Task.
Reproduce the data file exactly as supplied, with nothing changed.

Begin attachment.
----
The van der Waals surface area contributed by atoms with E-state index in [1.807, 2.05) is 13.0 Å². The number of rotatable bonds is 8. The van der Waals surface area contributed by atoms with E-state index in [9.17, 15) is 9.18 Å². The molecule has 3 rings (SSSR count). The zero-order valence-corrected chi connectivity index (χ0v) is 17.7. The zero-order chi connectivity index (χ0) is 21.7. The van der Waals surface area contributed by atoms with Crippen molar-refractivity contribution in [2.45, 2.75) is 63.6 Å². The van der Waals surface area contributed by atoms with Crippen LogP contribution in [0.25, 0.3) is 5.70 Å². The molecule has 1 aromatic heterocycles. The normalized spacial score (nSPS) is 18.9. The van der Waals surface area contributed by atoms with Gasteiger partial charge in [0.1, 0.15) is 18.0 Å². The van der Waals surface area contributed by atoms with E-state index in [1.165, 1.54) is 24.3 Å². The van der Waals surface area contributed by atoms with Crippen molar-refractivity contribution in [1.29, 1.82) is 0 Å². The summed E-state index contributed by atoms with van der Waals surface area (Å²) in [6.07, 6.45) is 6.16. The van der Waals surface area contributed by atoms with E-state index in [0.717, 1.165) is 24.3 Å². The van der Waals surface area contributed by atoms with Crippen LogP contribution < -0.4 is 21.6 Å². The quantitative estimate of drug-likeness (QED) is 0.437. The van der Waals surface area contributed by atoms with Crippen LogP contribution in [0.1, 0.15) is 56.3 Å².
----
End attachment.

The van der Waals surface area contributed by atoms with E-state index in [1.807, 2.05) is 13.0 Å². The number of rotatable bonds is 8. The van der Waals surface area contributed by atoms with E-state index in [9.17, 15) is 9.18 Å². The molecule has 3 rings (SSSR count). The zero-order valence-corrected chi connectivity index (χ0v) is 17.7. The zero-order chi connectivity index (χ0) is 21.7. The van der Waals surface area contributed by atoms with Crippen molar-refractivity contribution in [2.45, 2.75) is 63.6 Å². The van der Waals surface area contributed by atoms with Crippen LogP contribution in [0.25, 0.3) is 5.70 Å². The molecule has 1 aromatic heterocycles. The normalized spacial score (nSPS) is 18.9. The van der Waals surface area contributed by atoms with Gasteiger partial charge in [0.1, 0.15) is 18.0 Å². The van der Waals surface area contributed by atoms with E-state index in [1.165, 1.54) is 24.3 Å². The van der Waals surface area contributed by atoms with Crippen molar-refractivity contribution in [1.29, 1.82) is 0 Å². The summed E-state index contributed by atoms with van der Waals surface area (Å²) in [6.07, 6.45) is 6.16. The van der Waals surface area contributed by atoms with E-state index in [0.717, 1.165) is 24.3 Å². The van der Waals surface area contributed by atoms with Crippen LogP contribution < -0.4 is 21.6 Å². The quantitative estimate of drug-likeness (QED) is 0.437. The van der Waals surface area contributed by atoms with Crippen LogP contribution in [0.1, 0.15) is 56.3 Å².